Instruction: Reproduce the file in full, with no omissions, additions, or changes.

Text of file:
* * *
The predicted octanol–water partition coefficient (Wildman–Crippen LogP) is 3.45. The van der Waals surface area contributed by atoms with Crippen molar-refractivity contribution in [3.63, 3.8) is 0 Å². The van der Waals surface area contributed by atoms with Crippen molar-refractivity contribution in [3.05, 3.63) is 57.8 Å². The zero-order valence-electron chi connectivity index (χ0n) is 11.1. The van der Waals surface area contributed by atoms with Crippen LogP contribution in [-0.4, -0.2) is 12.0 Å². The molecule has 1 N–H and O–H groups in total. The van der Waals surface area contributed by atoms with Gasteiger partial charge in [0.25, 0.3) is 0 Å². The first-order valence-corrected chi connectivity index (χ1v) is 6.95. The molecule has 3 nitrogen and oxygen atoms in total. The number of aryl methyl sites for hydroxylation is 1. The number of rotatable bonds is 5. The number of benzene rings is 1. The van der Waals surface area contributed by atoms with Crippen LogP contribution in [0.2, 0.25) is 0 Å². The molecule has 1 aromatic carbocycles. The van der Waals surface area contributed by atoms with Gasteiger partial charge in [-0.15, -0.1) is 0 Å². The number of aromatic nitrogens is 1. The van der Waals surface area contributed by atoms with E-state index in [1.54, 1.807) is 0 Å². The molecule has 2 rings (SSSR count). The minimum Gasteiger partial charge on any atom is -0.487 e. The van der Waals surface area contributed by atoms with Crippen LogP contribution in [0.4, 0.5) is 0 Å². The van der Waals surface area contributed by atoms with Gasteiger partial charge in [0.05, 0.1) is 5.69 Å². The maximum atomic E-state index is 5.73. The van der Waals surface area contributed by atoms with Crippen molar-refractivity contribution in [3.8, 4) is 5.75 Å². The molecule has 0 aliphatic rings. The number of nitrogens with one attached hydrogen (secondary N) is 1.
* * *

The predicted octanol–water partition coefficient (Wildman–Crippen LogP) is 3.45. The van der Waals surface area contributed by atoms with Crippen molar-refractivity contribution in [3.63, 3.8) is 0 Å². The van der Waals surface area contributed by atoms with Crippen molar-refractivity contribution in [3.05, 3.63) is 57.8 Å². The zero-order valence-electron chi connectivity index (χ0n) is 11.1. The van der Waals surface area contributed by atoms with Crippen LogP contribution in [-0.4, -0.2) is 12.0 Å². The molecule has 1 N–H and O–H groups in total. The van der Waals surface area contributed by atoms with Gasteiger partial charge in [0.25, 0.3) is 0 Å². The first-order valence-corrected chi connectivity index (χ1v) is 6.95. The molecule has 3 nitrogen and oxygen atoms in total. The number of aryl methyl sites for hydroxylation is 1. The number of rotatable bonds is 5. The number of benzene rings is 1. The van der Waals surface area contributed by atoms with Crippen LogP contribution in [0.2, 0.25) is 0 Å². The molecule has 1 aromatic carbocycles. The van der Waals surface area contributed by atoms with Gasteiger partial charge in [-0.15, -0.1) is 0 Å². The number of aromatic nitrogens is 1. The van der Waals surface area contributed by atoms with E-state index in [1.54, 1.807) is 0 Å². The molecule has 2 rings (SSSR count). The minimum Gasteiger partial charge on any atom is -0.487 e. The van der Waals surface area contributed by atoms with Crippen LogP contribution in [0.4, 0.5) is 0 Å². The van der Waals surface area contributed by atoms with Gasteiger partial charge in [0.05, 0.1) is 5.69 Å². The maximum atomic E-state index is 5.73. The van der Waals surface area contributed by atoms with Crippen molar-refractivity contribution in [3.8, 4) is 5.75 Å². The molecule has 0 aliphatic rings. The number of nitrogens with one attached hydrogen (secondary N) is 1.